When Eimear Marrinan joined global tech company HubSpot as its director of culture in May 2020, the world was still massively in flux, with businesses adjusting to remote work and lacking any clear understanding of when the pandemic might wind down. As with so many other organizations, HubSpot employees had to balance work with caregiving, the stress of the pandemic and other major world events.
So it was no surprise when a quarterly pulse survey showed employees were burned out, Marrinan said. That year, HubSpot began experimenting with regional Global Days of Rest, providing workers a dedicated day off. In 2021, the company expanded the offering to a Global Week of Rest, made it permanent and added the initiative to its benefits package.
HubSpot recently enjoyed its second Global Week of Rest, which took place July 4 through July 8. The majority of employees in the 12 countries in which the company operates — in North America, South America, Europe and Asia — largely shut down their laptops and checked out of work.
But with more than 143,000 customers, how does HubSpot power down for an entire week? The company developed a strategic approach that includes keeping customers apprised of plans and staffing up for urgent needs, Marrinan told HR Dive.
HubSpot begins communicating with customers five months ahead of time, Marrinan said, to ensure they won’t be blindsided. But the company prepares customers in other ways, too. It beefs up a range of “self-service materials” that customers can access on their own in the absence of staff.
For customer emergencies and queries that require employee attention, HubSpot keeps a small skeleton crew on hand that week. Employees volunteer to work with an understanding that their time off will follow. “We make sure that the folks that are working that week get their week off at a different time during the summer, at a time that suits them,” Marrinan said, “which is really important.”
The Global Week of Rest is part of a larger HR initiative, “HubSpot Unplugged.” Introduced in 2021, the initiative uses a “5-R” framework — rest, recharge, reboard, resilience, and root cause — to “combat burnout at the source,” according to Marrinan. Other elements include “no internal meeting Fridays,” supportive resources to help managers create balance for their teams and workshops that help employees develop a sustainable approach to work.
The initiative is part of a broader cultural commitment to flexibility and listening to employees, Marrinan said. “Giving a week off is not enough,” she added.
To ensure employees don’t overwhelm themselves with work the week before and after the rest week — thereby negating its benefits — HubSpot prioritizes workforce planning, Marrinan said. Much of this planning involves being intentional and realistic about what’s accomplishable alongside the goals and values the company is balancing.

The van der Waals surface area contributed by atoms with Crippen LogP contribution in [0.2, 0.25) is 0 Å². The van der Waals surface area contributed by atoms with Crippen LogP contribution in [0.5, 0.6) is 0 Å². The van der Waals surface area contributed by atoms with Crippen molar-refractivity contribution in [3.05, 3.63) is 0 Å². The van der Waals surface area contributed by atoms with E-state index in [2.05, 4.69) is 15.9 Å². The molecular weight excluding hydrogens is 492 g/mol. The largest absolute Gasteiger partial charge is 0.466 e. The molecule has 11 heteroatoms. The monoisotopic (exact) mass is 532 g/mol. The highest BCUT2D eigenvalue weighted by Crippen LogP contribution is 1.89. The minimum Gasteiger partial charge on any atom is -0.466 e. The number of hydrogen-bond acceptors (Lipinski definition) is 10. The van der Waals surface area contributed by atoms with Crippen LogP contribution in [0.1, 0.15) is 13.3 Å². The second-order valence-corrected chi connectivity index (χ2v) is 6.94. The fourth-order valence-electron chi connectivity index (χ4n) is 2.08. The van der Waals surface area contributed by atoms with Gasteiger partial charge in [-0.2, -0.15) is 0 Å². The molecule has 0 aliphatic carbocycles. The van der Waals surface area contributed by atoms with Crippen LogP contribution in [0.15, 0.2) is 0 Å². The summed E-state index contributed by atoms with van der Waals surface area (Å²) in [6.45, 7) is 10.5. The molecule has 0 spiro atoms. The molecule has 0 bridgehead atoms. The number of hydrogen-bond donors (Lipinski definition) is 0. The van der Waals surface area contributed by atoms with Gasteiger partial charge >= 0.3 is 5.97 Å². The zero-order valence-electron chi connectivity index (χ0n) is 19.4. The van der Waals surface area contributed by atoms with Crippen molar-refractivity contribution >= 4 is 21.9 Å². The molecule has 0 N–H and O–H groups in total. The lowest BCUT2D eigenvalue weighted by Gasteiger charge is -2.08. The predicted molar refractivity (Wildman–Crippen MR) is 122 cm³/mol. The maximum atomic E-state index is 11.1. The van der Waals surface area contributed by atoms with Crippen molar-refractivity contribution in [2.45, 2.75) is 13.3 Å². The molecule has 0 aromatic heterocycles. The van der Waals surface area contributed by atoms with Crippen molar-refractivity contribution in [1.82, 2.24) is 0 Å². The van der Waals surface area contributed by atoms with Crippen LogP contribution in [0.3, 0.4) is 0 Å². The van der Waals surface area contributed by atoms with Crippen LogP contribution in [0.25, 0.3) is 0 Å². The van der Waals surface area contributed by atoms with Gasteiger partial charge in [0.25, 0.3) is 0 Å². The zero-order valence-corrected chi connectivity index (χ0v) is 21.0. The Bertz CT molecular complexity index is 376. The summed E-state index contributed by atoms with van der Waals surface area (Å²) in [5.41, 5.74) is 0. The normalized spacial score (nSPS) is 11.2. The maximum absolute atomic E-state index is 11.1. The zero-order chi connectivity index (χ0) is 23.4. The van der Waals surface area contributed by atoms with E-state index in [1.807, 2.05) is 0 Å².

“A big priority for us is to make sure that we have the right people and the right kind of head count to think through our priorities, and also get really clear on what our expectations are,” Marrinan said: “What our missions are — what are we going to do, what are we not going to do and we really kind of formalize that.” A lot of it comes down to “protecting our ‘yes’ by saying ‘no,’” she noted.
In addition to the Global Week of Rest, HubSpot has an open vacation policy, which leaders encourage employees to use by “leading from the front,” Marrinan said. Immediately after the Week of Rest, for example, the CEO, Yamini Rangan, took a couple weeks to travel in Africa. Rangan was very open and vocal about her plans and her enthusiasm for the trip, Marrinan said, helping to normalize vacation use from the top. “It’s important for us to show our teams that it’s completely OK and it should happen — you need to rest and recharge,” she said.
Perhaps surprisingly, some employees were skeptical about the Global Week of Rest when it first rolled out. “I think people thought that it was going to be just a band-aid solution,” Marrinan said. “And I think folks were worried about the reaction from our customers.”
But the feedback following the weeks has been overwhelmingly positive, Marrinan said, recalling an email from an employee who identified herself as a skeptic initially. The employee said she was relieved to return to no Slack messages or emails, and to happy customers who were able to take advantage of the self-service tools HubSpot provided.
“It was like a testament to how well it went,” Marrinan said.